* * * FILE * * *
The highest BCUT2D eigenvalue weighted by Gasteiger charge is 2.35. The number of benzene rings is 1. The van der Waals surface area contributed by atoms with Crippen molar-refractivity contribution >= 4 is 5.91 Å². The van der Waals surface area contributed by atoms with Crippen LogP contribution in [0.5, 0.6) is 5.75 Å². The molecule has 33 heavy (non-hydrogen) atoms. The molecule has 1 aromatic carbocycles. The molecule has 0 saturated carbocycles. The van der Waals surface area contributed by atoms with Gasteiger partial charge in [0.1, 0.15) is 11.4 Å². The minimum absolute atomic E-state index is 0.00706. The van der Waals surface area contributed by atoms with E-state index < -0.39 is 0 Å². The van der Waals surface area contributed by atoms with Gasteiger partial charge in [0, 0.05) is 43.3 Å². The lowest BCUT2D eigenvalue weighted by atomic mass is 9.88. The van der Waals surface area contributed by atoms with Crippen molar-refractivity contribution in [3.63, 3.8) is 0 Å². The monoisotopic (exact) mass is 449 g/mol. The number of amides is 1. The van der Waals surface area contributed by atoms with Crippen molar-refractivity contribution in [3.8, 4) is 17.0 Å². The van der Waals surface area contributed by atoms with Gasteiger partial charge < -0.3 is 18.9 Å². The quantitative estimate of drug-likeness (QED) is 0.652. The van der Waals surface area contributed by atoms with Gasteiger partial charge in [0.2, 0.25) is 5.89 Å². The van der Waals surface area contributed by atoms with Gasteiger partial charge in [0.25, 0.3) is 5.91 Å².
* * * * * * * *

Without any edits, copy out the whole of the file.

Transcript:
The highest BCUT2D eigenvalue weighted by Gasteiger charge is 2.35. The number of benzene rings is 1. The van der Waals surface area contributed by atoms with Crippen molar-refractivity contribution >= 4 is 5.91 Å². The van der Waals surface area contributed by atoms with Crippen LogP contribution in [0.5, 0.6) is 5.75 Å². The molecule has 33 heavy (non-hydrogen) atoms. The molecule has 1 aromatic carbocycles. The molecule has 0 saturated carbocycles. The van der Waals surface area contributed by atoms with Gasteiger partial charge in [0.1, 0.15) is 11.4 Å². The minimum absolute atomic E-state index is 0.00706. The van der Waals surface area contributed by atoms with E-state index < -0.39 is 0 Å². The van der Waals surface area contributed by atoms with Gasteiger partial charge in [0, 0.05) is 43.3 Å². The lowest BCUT2D eigenvalue weighted by atomic mass is 9.88. The van der Waals surface area contributed by atoms with Crippen molar-refractivity contribution in [3.63, 3.8) is 0 Å². The monoisotopic (exact) mass is 449 g/mol. The number of amides is 1. The van der Waals surface area contributed by atoms with Crippen molar-refractivity contribution in [3.8, 4) is 17.0 Å². The van der Waals surface area contributed by atoms with Gasteiger partial charge < -0.3 is 18.9 Å². The quantitative estimate of drug-likeness (QED) is 0.652. The van der Waals surface area contributed by atoms with Gasteiger partial charge in [0.2, 0.25) is 5.89 Å². The van der Waals surface area contributed by atoms with Gasteiger partial charge in [0.25, 0.3) is 5.91 Å².